Wednesday, March 10, 2010

agile is not communism

I enjoy a lot articles that mix social and software sciences. And I think they provide much value to the software community cause software is built by people (still, as of 2010), so their psychology and their interactions drive the software development.

This is a lightweight reading for the morning in this respect: Agile is Not Communism. And even if the author does a pretty good job of proving there is not much similarity between Agile and Communism, this phrase stayed with me: Several people in my class are asserting that agile is just like communism and since communism failed, agile is not likely to succeed either.

If you are like me and feel that today's Capitalism is not far from failure too, then take my advice and visit Greece, while it still has its islands ...

But since it's still early morning and we need our optimism for the day, take this quote from John Kenneth Galbraith: Under capitalism, man exploits man. Under communism, it's just the opposite. ... uhh, did I say optimism?!

Monday, March 1, 2010

next to binaries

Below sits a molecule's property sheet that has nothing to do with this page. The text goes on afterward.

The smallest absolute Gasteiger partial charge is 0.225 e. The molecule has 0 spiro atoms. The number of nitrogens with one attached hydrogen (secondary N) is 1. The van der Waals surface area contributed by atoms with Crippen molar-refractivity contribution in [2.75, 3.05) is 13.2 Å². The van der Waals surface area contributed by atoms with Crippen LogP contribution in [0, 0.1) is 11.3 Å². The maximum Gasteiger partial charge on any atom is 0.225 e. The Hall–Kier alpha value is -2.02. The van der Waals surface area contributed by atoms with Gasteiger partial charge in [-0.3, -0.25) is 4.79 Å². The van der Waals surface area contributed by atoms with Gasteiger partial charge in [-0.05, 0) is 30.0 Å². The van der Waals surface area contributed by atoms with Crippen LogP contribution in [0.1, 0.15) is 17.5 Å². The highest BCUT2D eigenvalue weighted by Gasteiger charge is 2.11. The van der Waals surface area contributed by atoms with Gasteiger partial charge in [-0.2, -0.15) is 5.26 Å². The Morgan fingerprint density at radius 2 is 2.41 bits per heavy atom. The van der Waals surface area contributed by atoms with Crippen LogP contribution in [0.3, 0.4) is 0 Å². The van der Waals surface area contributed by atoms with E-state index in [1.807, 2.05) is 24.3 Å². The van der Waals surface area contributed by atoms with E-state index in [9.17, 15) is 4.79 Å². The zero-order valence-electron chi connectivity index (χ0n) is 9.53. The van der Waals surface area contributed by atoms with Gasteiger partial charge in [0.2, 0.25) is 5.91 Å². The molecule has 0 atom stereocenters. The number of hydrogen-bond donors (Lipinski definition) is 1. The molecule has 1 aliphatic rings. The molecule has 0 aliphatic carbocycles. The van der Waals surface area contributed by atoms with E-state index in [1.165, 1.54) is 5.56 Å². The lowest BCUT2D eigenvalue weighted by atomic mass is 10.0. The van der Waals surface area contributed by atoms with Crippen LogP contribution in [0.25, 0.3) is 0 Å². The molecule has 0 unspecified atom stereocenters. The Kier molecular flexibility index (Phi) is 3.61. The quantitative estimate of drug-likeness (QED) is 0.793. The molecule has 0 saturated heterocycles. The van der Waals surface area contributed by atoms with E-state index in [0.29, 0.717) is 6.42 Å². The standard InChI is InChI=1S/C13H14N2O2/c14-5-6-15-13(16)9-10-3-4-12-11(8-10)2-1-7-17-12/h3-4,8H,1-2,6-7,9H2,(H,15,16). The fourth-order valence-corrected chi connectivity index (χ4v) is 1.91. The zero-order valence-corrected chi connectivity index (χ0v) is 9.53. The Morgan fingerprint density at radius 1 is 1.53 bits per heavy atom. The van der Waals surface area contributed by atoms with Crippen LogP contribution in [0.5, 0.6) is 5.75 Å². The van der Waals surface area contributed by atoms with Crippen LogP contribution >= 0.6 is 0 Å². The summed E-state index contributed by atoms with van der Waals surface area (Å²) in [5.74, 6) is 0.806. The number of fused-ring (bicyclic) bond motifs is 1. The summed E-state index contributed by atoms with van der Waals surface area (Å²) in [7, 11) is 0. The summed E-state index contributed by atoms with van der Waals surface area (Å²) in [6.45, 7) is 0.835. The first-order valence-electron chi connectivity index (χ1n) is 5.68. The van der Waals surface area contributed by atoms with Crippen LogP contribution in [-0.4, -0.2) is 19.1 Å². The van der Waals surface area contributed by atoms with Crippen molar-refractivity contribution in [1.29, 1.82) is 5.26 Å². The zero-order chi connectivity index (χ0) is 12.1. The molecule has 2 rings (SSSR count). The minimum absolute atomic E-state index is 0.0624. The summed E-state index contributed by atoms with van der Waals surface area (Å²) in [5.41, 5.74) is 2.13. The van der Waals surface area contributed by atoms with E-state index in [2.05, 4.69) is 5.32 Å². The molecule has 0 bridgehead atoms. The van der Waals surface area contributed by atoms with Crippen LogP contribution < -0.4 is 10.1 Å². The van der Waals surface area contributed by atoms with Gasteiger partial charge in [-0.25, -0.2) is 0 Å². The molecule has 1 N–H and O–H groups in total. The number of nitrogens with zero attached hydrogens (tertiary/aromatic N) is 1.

There are not many things you can deliver to make your customers happy: one is definitely the code, and the 2nd are the docs: user-level documentation.

I've been recently asked to review the part of the documentation for the feature we are owning, and it was a surprisingly fun thing to do. I had no different feeling when reviewing it than the one I have when cutting some clever piece of code. It felt like putting the cream on the cake. It was an easy win: improve a deliverable that the client will definitely touch, cause our customers do use the documentation.

This line probably sounds right: good software comes with good documentation. But it's the other direction I am interested in exploring right now, what can documentation do for the code?

When evaluating new software I could use, like a web framework, those that have good docs have a much higher chance of getting in my toolbox. I start by looking for a section that would give me a basic setup fast, like Up and Running in Ten Minutes. Then I am awarding additional points for an introductory video. Then I will scan for How To-s for sensitive problems and references like configuration file and API ones. I admit though that once the tool is in my inbox, a weak online help won't make me drop the tool, as long as the help is not annoying.

For software developers good documentation means marketing. You'd want to grab market share, which for freelancers especially translates into increasing the number of users of the software. My advice is Write docs and keep them up to date, ask for reviews for even better docs.

Disclaimer: this post has not been reviewed before publication, hence it might contain some typos. No excuse though if it contains stupid ideas.